A smartwatch that monitors the performance of a vehicle as well as the driver has been launched by car manufacturer Nissan.
Like many other smartwatches, the Nissan Nismo measures the user's heart rate, temperature and other biometrics.
But it also allows users to keep an eye on their car's performance - including average speeds and fuel consumption.
Experts say that the watch could be an important step towards greater connectivity in cars.
"Connectivity is the new battleground for car manufacturers," said Chas Hallett, editor-in-chief of What Car?
"In-car internet is coming and now with consumer electronics focusing on watch-based connections, Nissan is getting ahead of the game and joining the two together very cleverly."
The Nismo watch can be connected to the car's on-board computer system to allow users to monitor vehicle telematics and performance data. Users can also receive tailored messages from Nissan via the gadget.
It was unveiled ahead of the Frankfurt Motor Show, which runs until 22 September.
"Wearable technology is fast becoming the next big thing and we want to take advantage of this innovative technology," said Gareth Dunsmore, marketing communications general manager at Nissan, Europe.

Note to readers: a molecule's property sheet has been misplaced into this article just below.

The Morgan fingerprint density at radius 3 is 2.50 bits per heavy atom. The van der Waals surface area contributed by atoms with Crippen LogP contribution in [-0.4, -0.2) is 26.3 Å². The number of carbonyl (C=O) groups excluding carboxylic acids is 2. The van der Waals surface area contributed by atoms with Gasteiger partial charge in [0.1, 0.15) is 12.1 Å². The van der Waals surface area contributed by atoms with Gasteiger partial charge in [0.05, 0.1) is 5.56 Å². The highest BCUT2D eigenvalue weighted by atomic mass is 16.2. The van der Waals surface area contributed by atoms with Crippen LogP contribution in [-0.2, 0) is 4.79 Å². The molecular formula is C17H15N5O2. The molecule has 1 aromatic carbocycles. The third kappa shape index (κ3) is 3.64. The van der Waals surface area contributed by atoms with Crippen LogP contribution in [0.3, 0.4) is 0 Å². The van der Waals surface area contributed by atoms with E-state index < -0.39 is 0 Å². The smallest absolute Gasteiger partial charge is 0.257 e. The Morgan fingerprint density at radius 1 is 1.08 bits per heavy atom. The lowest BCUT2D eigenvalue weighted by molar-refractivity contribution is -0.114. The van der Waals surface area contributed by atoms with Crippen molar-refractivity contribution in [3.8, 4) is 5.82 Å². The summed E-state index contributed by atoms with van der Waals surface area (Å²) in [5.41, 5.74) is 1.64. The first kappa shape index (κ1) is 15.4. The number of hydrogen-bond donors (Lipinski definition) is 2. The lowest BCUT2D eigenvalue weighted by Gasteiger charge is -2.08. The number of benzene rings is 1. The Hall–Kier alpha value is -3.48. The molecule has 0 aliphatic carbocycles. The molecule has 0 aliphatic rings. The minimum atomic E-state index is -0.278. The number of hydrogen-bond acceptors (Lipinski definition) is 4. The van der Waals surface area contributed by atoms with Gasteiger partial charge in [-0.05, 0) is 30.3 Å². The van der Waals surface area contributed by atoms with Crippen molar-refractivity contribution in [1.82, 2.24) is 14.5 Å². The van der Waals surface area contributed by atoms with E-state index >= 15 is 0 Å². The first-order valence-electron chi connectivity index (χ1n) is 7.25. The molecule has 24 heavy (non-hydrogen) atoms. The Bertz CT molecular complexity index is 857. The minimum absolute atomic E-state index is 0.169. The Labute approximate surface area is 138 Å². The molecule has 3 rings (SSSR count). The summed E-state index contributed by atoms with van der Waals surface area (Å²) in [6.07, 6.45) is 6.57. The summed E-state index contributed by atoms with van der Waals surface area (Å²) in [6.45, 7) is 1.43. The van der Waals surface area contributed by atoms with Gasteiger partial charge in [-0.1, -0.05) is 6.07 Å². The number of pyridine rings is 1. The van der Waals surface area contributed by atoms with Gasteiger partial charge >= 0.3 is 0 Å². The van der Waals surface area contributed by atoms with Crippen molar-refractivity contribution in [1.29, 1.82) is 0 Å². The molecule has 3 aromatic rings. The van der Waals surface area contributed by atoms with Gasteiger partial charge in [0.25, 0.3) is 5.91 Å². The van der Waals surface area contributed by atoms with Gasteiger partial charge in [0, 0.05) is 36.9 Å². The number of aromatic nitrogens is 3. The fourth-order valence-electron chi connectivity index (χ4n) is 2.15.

A glut of smartwatches has hit the market recently, including Samsung's Galaxy Gear and Sony's Smartwatch 2.
Car-connected watches could be even more useful than those offered by consumer electronic firms, thinks Mr Hallett.
"Imagine if you could heat up your car on a cold day before you got into it or shut the roof of your convertible when it started raining and it was parked outside," he said.
The Nissan Leaf electric car already allows users to interact with it via their mobile phone, said Mr Dunsmore, and such functionality should be available in the firm's next-generation watches.
The current gadget is one of the first products to come out of its Nismo laboratory, which captures live biometric and telematics data from Nissan racing cars and their drivers.
The lab plans to use electrocardiograms (ECG) and electroencephalograms (EEG) in the future to capture a range of heart and brainwave data.
The eventual aim would be to create wearable technology for drivers that can spot fatigue, monitor drivers' levels of concentration and emotions and record hydration levels.
The Nismo, which comes in three colours and has a battery life of around a week, can be controlled by two buttons on the screen.